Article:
Friday, June 10, 2005
Non-violence and Collective Punishment
There is an interesting article by Meron Rapaport in today's Ha'aretz about the emerging non-violent protest movement that has become focused on the wall that is being built by Israel through the West Bank. I think it is an overwhelmingly fair portrayal of the protests and the actions taken by Palestinians and Israelis to try to build a non-violent protest movement and the actions taken by the IDF to try and cut this off at the knees and perpetuate the mythology that Palestinians are somehow incapable of non-violence -- that they are bloodthirsty and irrepressible in their lust for violence. There are some interesting and illustrative quotes from IDF Lieutenant Colonel Tzachi Segev, commander of the 25th Battalion of the Armored Corps who have been responsible for dispersing the demonstrations near the town of Bilin.
From Segev's point of view, activity against a village that demonstrates against the fence does not end with the dispersal of the demonstrators and the stone throwers. "If no terrorist activity and no interference with the fence works come out of the village, we do not interfere with it," Segev says. "If they interfere with the fence, we harass it in its daily routine."Of course, because collective punishment is specifically prohibited in the 4th Geneva Convention (see articles 33 and 53). So for PR purposes there is an official denial -- but the truth of the matter seems pretty obvious.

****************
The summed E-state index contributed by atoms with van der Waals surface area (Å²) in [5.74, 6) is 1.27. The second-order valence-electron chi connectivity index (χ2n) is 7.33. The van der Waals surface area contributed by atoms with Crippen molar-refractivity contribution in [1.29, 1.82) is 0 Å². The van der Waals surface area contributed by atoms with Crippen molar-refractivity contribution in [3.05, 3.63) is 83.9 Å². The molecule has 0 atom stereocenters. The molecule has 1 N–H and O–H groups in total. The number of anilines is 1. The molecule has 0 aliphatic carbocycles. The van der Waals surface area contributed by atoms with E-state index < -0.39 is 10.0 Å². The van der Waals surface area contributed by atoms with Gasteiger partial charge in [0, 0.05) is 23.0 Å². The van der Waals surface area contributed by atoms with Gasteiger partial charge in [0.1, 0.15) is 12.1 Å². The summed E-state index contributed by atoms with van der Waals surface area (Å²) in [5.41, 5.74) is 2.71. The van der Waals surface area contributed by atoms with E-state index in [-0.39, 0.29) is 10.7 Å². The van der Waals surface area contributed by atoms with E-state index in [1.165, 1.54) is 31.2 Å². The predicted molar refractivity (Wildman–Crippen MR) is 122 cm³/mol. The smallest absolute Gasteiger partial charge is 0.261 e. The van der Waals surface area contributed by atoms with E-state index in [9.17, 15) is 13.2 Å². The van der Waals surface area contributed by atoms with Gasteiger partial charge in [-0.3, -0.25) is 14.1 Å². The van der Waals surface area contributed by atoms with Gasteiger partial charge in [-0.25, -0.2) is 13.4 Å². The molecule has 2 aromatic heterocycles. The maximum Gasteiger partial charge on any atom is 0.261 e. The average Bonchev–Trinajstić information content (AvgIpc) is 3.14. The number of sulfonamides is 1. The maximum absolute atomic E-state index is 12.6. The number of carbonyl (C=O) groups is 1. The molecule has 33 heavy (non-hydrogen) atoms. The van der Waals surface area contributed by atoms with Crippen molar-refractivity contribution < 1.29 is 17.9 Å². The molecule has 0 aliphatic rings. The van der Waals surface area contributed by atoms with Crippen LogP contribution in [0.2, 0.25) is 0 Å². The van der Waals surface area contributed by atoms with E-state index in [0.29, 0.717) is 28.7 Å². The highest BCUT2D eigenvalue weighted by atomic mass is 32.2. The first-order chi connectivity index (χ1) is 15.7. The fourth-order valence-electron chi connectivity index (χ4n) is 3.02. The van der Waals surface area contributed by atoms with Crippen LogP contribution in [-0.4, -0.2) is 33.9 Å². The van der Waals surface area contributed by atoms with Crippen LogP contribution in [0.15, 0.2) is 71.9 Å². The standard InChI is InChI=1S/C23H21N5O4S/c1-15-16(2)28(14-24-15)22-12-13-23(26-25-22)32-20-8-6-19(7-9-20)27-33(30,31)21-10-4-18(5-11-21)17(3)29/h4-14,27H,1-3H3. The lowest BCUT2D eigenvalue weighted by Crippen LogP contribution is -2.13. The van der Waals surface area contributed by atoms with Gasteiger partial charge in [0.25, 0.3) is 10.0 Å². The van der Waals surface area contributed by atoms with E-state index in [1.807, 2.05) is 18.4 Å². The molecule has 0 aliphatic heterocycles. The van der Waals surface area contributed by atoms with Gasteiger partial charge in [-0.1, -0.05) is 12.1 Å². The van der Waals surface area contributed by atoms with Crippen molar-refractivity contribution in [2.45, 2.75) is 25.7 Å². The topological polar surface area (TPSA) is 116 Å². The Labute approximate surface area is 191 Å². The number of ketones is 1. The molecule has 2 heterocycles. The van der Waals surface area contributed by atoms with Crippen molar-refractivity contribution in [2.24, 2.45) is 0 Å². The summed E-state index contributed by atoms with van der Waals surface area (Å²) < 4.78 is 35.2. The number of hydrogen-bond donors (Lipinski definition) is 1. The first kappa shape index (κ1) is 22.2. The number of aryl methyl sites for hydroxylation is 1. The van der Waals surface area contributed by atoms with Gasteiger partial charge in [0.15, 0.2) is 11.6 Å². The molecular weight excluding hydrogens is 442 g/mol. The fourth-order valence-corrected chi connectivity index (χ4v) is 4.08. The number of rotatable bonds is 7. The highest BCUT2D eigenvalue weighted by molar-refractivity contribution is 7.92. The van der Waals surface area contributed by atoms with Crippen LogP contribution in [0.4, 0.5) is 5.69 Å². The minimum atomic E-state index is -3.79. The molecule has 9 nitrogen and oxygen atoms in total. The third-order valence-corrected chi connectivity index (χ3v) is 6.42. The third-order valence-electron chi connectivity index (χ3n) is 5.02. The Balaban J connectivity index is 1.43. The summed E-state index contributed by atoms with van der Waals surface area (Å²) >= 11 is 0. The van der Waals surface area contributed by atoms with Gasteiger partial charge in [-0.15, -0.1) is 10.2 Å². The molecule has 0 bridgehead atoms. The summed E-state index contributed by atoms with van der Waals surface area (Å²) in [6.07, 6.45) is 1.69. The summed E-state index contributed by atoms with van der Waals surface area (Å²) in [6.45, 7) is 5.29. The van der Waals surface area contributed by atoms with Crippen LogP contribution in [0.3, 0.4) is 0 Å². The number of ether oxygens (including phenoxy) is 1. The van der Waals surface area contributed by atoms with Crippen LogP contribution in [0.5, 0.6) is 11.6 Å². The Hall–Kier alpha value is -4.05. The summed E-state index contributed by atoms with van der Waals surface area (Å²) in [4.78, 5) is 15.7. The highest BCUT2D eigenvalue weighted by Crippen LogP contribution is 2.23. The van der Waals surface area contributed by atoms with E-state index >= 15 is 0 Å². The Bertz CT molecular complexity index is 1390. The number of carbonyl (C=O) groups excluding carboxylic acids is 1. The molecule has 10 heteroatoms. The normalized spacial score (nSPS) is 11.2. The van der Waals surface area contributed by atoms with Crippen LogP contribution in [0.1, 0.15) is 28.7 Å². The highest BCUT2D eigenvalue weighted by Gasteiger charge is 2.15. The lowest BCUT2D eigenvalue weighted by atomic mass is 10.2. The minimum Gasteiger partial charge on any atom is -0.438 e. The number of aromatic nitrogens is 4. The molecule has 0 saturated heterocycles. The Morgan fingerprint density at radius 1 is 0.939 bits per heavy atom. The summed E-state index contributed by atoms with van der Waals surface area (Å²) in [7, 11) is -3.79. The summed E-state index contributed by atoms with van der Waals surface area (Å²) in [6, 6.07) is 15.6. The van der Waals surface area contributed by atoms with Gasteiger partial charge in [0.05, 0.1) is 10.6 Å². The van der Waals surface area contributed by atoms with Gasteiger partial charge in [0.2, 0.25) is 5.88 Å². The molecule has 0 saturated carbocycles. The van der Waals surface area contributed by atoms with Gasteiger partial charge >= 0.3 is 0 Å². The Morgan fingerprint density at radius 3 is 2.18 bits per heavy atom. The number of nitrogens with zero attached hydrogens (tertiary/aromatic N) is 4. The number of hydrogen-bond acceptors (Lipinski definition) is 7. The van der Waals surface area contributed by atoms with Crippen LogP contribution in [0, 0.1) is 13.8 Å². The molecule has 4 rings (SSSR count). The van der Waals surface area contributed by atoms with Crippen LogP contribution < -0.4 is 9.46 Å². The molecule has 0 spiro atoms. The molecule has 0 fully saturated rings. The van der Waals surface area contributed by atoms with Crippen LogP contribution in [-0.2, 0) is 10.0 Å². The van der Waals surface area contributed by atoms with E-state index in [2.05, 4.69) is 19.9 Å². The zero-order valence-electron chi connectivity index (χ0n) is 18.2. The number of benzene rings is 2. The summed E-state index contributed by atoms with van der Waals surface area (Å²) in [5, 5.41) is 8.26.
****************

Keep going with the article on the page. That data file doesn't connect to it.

What form does that harassment take?
"Maybe harassment is not a good word. The stronger the activity against the fence, the stronger our operations will be. We reserve the right to enter the village at any hour ... Sometimes there is no escaping collective punishment, even if it has a negative impact. Collective punishment is closure, prohibiting people from entering a certain village, blocking the Bilin-Safa road [referring to the neighboring village] as a lever of pressure if the village does not behave properly."
But there were also cases in which the organizers of the demonstrations fought against the stone-throwers and removed them from the scene. What message are you sending the Palestinians who prevented stone-throwing at soldiers? That they are stupid?
"It is true that were such cases, and the question of collective punishment is a difficult issue. But the punishment is not something abstract. It is meant to say: Guys, we have means that can hurt you." ("Closure is not collective punishment, it is an operational activity," Colonel Yoni Gedj, the brigade commander, will say afterward, correcting him.)